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Jamie
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#48
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#48
(Original post by DoctorNO)
TIME OUT!

http://msn.careerbuilder.com/Custom/...130421064-r4-1



The boss is giving you the boot.

Your white-knuckled clutch is now grasping the pink slip that has hurtled you into the unemployment line.

But there is this niggling thought in your head that management's reason for letting you go is not quite adding up.

Wrongful termination from a job encompasses a wide-range of possibilities. The key, experts say, is to determine whether the actions against you were illegal.

Because every worker's situation is unique, there are not any easy formulas or guidelines to determine whether a boss unlawfully fired you. Figuring whether there is a case can be a confusing and time-consuming process.

Seeking the advice of a lawyer, along with resources from state and federal agencies, can help determine whether pursuing the underlying reasons for your dismissal is worth it.While laws might vary from state to state, grounds for wrongful termination include discrimination, based on age, race, creed, color, sex, national origin, religion, disability or pregnancy, said Jo Ellen Whitney, who practices labor and employment law in Des Moines, Iowa.

Another area, Whitney said, is called public policy, which makes it unlawful to terminate employees in situations that include firing workers for filing a health or worker's compensation claim. A termination also can be illegal if it violates the terms of an employment contract.

Federal and state "whistle-blower" statutes also protect some or all workers from harassment from an employer, Whitney said.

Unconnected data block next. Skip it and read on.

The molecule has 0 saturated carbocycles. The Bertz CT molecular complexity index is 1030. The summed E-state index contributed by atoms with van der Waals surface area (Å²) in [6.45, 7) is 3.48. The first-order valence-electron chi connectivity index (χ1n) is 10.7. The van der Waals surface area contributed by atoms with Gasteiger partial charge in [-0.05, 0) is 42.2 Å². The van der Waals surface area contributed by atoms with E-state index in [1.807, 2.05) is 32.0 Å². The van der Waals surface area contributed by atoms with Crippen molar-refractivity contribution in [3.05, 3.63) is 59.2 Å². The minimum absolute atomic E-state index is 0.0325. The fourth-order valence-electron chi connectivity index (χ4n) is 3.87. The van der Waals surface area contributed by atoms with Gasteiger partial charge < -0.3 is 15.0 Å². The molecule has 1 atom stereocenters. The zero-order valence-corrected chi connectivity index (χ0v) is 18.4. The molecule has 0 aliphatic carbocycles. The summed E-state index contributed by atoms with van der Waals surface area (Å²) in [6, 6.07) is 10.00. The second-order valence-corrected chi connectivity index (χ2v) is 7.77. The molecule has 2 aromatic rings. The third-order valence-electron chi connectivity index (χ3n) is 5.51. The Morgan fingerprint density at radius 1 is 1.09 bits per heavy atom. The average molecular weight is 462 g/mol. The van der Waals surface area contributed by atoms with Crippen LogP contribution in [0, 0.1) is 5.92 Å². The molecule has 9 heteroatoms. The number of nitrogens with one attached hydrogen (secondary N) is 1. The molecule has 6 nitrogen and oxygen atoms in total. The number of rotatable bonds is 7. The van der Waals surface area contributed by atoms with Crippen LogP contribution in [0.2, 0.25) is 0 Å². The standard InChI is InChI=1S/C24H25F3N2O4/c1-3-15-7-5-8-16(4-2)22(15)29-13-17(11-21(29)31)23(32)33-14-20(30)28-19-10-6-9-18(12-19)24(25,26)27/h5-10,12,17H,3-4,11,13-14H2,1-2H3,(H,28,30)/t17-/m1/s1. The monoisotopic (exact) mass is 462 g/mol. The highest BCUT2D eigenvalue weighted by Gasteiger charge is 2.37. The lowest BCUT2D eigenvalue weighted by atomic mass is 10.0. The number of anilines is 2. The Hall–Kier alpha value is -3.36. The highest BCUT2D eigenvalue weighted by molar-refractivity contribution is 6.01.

I don't get it. You chose to print this why?
J
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DoctorNO
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#49
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#49
(Original post by foolfarian)
I don't get it. You chose to print this why?
J
Just to divert some attention to something that is also irrelevant. as you could see this thread had degenerated into a wrestling match.

I think it worked. see they stopped altogether.
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Jamie
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#50
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#50
(Original post by Gnostic)
Don't be so sure.....

For a graduate you are quite the petulent child.
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Jamie
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#51
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#51
(Original post by Gnostic)
And for a Cambridge twit you are true to form.
Do enlighten me as to what form you are talking about.
Daring to disagree, or pointing out that you are being purile.
J
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Jamie
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#52
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#52
(Original post by Gnostic)
Before I enlighten you, Mr Fool, do enlighten me as to why you have elected to use an image from Kubrick's A Clockwork Orange as your avatar - after all, how can a looney liberal, such as yourself, hope to have any possible of the Dionysian masterpiece that is A Clockwork Orange?
I like the film.